In photos: Elections in Bhutan

In photos: Elections in Bhutan

On Tuesday, the Kingdom of Bhutan - a tiny country tucked away in the eastern Himalayas - went to the polls, marking the country’s steady progression from an absolute monarchy to a parliamentary democracy. By SHOWKAT SHAFI.

Bhutan, a landlocked state in South Asia located at the eastern end of the Himalayas, is one of the world’s youngest democracies. Bordered to the north by China and to the south, east and west by the India, the country made the transition from absolute monarchy to parliamentary democracy through a parliamentary election in 2008.

On Tuesday, 380,099 registered voters returned to the polls to elect members of the National Council, the upper house of Parliament. The elections for the National Assembly, the lower house, are expected to take place in June.

As with any fledgling democracy, turnout is being touted as a gauge of how well the Bhutanese people have received their first taste of democracy.

While the elections in 2008 saw a face-off between two parties, with Druk Phuensum Tshogpa Party (DPT) winning by a huge margin over the People’s Democratic Party, this year, five parties will be contesting the elections (including the abovementioned two). The three new parties are Druk Chirwang Tshogpa, Bhutan Kuen-Nyam Party, and Druk Nyamrup Tshogpa.

Photo: Known as the “Land of the Thunder Dragon”, Bhutan takes pride in retaining its traditional Buddhist culture.

Photo: Bhutan made a transition from absolute monarchy to democracy five years ago.

Photo: Shops and businesses remained closed on the National Council poll day, 23 April, 2013.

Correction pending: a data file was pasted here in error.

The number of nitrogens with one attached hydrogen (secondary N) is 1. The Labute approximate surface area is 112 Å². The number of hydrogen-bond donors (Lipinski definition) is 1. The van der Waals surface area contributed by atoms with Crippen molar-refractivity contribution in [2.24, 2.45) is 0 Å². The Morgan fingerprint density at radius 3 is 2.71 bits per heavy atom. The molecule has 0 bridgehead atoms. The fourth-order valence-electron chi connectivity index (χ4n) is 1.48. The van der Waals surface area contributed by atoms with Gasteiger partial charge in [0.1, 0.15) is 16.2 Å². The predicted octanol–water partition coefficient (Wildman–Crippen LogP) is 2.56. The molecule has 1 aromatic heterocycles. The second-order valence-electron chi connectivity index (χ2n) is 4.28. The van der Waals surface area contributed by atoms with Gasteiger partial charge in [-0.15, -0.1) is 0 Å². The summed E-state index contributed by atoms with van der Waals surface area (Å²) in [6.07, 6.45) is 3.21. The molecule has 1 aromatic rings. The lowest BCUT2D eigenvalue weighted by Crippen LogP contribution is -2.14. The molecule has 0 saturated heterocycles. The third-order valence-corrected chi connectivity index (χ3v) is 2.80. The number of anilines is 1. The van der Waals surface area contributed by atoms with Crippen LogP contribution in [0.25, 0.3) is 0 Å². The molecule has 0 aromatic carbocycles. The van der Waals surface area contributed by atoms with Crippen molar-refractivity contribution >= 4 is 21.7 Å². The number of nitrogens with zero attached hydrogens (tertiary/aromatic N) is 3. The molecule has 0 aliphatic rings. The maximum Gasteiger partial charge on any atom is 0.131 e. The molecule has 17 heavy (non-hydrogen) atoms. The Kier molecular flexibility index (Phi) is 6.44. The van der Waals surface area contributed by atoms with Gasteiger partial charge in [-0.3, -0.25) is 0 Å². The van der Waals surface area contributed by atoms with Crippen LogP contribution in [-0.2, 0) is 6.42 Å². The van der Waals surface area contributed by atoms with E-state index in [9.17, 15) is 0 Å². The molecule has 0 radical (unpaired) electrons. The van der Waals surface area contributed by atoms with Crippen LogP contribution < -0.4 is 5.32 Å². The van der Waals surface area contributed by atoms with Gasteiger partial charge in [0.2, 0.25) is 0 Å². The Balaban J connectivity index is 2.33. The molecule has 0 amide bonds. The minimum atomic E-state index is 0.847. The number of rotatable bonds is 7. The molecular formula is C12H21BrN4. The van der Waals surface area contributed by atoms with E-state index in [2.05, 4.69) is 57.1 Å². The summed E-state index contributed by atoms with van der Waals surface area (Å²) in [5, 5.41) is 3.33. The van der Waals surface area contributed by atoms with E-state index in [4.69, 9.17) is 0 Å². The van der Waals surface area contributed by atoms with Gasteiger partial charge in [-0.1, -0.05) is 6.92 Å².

Photo: Monks in Bhutan are banned from voting and running for office in an effort to separate politics from religion.

Photo: Instead of tracking progress by measuring the gross domestic product, Bhutan uses an index known as Gross National Happiness.

Photo: There are 850 polling booths across the country.

Photo: The country has a population of fewer than 800,000 people.

Photo: Bhutan’s urban youth face real problems such as “a vicious cycle of low aspirations, lack of role models they can relate to, inadequate employment opportunities, and high levels of anomie and angst as manifest in a problem of drug abuse and street violence”.

Photo: Bhutanese women show their voter cards as they queue up to cast their votes. One of the youngest democracies in the world, Bhutan is set for the second Parliamentary elections, which kicked off with voting for National Council Elections, the upper house of Parliament, on 23 April.

Photo: Bhutanese nationals wait for their turn to cast their vote in Thimphu, the capital of Bhutan.

Photo: Men wearing the traditional costume of Bhutan – Gho – stand in a queue to cast their votes in Thimphu.

Main photo: A senior citizen shows his voter card after casting his vote in Thimphu. DM

All photos by Showkat Shafi.


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